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Disability: Hiding the stammer

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Last updated 6th May 2013 (part update 23rd October 2020).

The real extent of a person’s stammer is often not apparent. The person may avoid difficult situations for example, speak less, or subsitute words he cannot say, so as to sound fairly fluent. Hidden effects can be relevant towards the stammer being a disabilty under the Equality Act.

Summary

Stammering iceberg – see below.
©iStockphoto.com/jgroup

How people hide

Many people who stammer will sometimes avoid situations, substitute words etc, to try to avoid stammering openly. Stammering is often compared to an iceberg, with much more below the surface than is visible above. See below How people hide.

Types of effect

The main requirement a stammer has to meet for it to be a disability within the Equality Act is that it has a substantial adverse effect on ability to carry out normal day-to-day activities.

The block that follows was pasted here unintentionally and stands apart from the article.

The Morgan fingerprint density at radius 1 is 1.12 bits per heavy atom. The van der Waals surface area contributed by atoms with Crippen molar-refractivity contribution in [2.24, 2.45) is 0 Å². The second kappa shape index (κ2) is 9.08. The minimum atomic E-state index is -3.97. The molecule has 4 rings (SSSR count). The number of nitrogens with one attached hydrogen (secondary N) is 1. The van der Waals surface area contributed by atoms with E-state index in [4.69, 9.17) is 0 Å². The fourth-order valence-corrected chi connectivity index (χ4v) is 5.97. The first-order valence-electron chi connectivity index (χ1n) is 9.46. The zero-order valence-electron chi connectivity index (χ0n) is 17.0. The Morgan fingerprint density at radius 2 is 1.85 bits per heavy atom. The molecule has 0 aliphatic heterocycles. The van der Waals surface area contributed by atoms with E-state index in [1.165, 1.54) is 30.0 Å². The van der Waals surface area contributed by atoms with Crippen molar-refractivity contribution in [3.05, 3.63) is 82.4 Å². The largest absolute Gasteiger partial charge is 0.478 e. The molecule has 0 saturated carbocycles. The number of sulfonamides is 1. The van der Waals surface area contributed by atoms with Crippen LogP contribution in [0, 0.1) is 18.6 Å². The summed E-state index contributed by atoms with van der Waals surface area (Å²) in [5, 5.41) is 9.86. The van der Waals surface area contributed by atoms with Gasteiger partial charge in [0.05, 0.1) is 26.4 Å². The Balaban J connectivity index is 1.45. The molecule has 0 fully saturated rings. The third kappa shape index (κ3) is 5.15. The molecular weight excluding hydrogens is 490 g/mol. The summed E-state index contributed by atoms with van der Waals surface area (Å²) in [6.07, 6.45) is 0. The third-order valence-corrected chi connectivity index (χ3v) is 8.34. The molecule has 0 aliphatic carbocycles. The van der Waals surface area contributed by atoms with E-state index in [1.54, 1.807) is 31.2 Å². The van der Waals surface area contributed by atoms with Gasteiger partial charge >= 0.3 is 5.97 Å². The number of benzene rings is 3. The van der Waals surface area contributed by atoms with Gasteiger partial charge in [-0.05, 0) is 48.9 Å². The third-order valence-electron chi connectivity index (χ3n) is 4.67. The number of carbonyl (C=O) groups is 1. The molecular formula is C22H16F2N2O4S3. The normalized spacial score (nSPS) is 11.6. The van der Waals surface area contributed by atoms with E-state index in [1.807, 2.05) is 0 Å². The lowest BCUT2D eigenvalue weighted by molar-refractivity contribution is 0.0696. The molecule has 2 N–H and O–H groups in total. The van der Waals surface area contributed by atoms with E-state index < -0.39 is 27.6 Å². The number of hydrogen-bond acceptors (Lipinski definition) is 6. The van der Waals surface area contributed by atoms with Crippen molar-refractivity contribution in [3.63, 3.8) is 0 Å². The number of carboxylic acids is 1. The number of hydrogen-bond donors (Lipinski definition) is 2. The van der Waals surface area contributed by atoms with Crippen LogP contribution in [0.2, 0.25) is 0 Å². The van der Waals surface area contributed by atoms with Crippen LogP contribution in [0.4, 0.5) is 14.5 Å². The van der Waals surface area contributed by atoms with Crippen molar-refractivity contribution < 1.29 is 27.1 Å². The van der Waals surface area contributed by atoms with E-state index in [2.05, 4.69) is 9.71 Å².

Often a person’s visible stammer has a substantial effect in any event. However additional hidden effects of stammering can bolster the argument that the stammer is a disability. There are two different ways of analysing the hidden effects, both of which seem valid. See below Types of ‘substantial ‘ effect.

Two alternative ways of describing the hidden effect of avoiding phone calls:

Where someone avoids using the phone due to their stammer, an effect of the stammer is that the person cannot use the phone, or their use of it is restricted.
See below: Effect’ as the avoidance itself.

If the person did use the phone, they would stammer a lot. How their speech would be if they did make the phone call is an effect of the stammer on the person’s ability to speak on the phone.
See below: Effect as how the stammer would be if no avoidance.

As regards word substitution and use of ‘fillers’, those two legal arguments for including hidden effects are joined by another, namely EqA Schedule 1 para 5. This provision requires the courts to discount measures taken to correct a disability. See below Word substitution and “fillers”.

Common sense

If avoidance is not given due weight in considering whether a person has a ‘disability’, the person may be more likely to have a ‘disability’ after speech therapy than before. This would be a very odd conclusion. After therapy he may be speaking more freely and to a greater extent, hopefully living a fuller life, but with a more obvious stammer. See below Common sense.

Knowledge of employer etc

The employer etc often has a defence if it did now know and could not reasonably have known of the stammer or its effects. Below Knowledge of stammer – possible defence by employer etc.

2011 Guidance